What about the political schemers of King’s Landing? Some will be concerned that Littlefinger does not rank higher (15th) and that Varys does not make the top performers (he is 23rd). The PageRank model does not capture the subtle ways in which they exert themselves in the shadows. On the other hand, each of those characters might be pleased that they are under PageRank’s radar, since that means that their nuanced methods are working quietly. Interestingly, Littlefinger and Varys do well in eigenvector centrality (8th and 15th, respectively). These two savvy characters know how to leverage these connections without raising their profiles.
Characters with high betweenness are located on many shortest paths connecting pairs of characters. In other words, they are essential because they bind the various narrative threads together. Daenerys rises to 6th place in betweenness (and Drogo to 7th) since they are the two hubs of the Dothraki community. Meanwhile the royal children of King’s Landing (Sansa, Joffrey and especially Arya) are penalized for being slightly off the main narrative line. Bran and Robb hold steady, since Bran’s mysterious fall drives the Catelyn/Tyrion arc, and Robb commands the North as the Lord of Winterfell. Meanwhile, Cersei underperforms with respect to betweenness, which reflects the indirect role that she pursues for the much of the book. Likewise, Littlefinger (43rd) and Varys (31st) skulk in the shadows.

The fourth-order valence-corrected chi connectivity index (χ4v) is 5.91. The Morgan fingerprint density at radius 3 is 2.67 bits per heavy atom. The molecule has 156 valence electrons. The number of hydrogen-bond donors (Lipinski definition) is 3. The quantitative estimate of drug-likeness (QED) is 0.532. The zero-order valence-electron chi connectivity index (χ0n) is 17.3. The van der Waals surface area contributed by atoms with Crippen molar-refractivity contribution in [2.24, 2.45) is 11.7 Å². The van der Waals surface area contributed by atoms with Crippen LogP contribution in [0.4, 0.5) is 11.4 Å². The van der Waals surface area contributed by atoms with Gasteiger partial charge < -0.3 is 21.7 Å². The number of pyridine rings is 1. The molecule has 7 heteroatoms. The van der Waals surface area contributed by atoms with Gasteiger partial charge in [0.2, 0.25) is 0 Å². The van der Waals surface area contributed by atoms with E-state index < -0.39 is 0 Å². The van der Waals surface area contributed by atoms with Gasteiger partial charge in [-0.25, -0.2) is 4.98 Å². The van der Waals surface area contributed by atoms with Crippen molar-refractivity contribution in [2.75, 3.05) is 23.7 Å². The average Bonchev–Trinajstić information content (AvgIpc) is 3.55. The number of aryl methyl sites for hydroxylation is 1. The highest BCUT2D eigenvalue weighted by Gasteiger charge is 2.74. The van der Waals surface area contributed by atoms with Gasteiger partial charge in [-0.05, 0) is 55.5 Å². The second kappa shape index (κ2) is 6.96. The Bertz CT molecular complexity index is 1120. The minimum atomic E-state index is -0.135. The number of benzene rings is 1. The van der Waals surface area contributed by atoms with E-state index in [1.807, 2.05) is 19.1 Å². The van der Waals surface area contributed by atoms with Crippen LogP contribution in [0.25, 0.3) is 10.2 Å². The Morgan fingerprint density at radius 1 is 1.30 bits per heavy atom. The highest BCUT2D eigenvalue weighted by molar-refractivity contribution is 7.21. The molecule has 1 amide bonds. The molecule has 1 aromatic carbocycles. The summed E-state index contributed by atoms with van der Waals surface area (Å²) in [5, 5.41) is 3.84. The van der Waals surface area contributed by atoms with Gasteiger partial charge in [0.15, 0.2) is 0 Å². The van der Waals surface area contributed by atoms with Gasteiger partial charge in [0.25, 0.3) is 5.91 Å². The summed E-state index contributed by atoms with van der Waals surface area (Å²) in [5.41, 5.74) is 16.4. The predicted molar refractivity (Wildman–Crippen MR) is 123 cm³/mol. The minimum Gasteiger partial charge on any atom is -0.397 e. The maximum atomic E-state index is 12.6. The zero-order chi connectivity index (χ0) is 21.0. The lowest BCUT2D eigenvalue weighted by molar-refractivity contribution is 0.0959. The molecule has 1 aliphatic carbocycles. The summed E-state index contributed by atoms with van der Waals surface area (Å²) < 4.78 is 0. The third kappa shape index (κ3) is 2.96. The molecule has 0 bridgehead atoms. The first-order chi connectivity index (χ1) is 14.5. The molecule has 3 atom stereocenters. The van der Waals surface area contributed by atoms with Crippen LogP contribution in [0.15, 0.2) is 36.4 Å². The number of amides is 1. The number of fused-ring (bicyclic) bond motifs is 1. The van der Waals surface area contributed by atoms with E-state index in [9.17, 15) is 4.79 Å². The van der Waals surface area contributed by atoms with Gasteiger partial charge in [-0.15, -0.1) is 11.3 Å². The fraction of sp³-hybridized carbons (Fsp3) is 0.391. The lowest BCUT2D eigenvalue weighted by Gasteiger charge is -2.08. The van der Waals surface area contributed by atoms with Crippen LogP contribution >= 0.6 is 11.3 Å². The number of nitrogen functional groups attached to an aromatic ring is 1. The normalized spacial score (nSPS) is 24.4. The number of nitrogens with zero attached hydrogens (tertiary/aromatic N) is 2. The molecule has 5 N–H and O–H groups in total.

And the Winner is…
Ned, of course! It’s not even close. He tops every category. Second place goes to larger-than-life King Robert, but we do note that he underperforms in PageRank compared to his many interactions. Third place goes to Tyrion, whose misadventures bridge the narrative beyond House Stark. Fourth place is a very close race between Catelyn and Jon. I award this prize to Catelyn: she wins three out of five categories (degree, eigenvector, PageRank), and her PageRank outpaces both her degree and weighted degree. This means that she is making good use of her network in this book! So our centrality ranking is:
- Ned, Robert, Tyrion, Catelyn, Jon
Honorable mentions go to Daenerys for her betweenness score, and to Sansa for her strong showing in eigenvector and PageRank centralities. Robb also deserves a nod for hanging in there, being consistently second tier.
Meanwhile, Cersei flies a bit low. But that is actually appropriate: she spends more time scheming (and publicly deferring to Robert) than she does taking direct action in this first installment.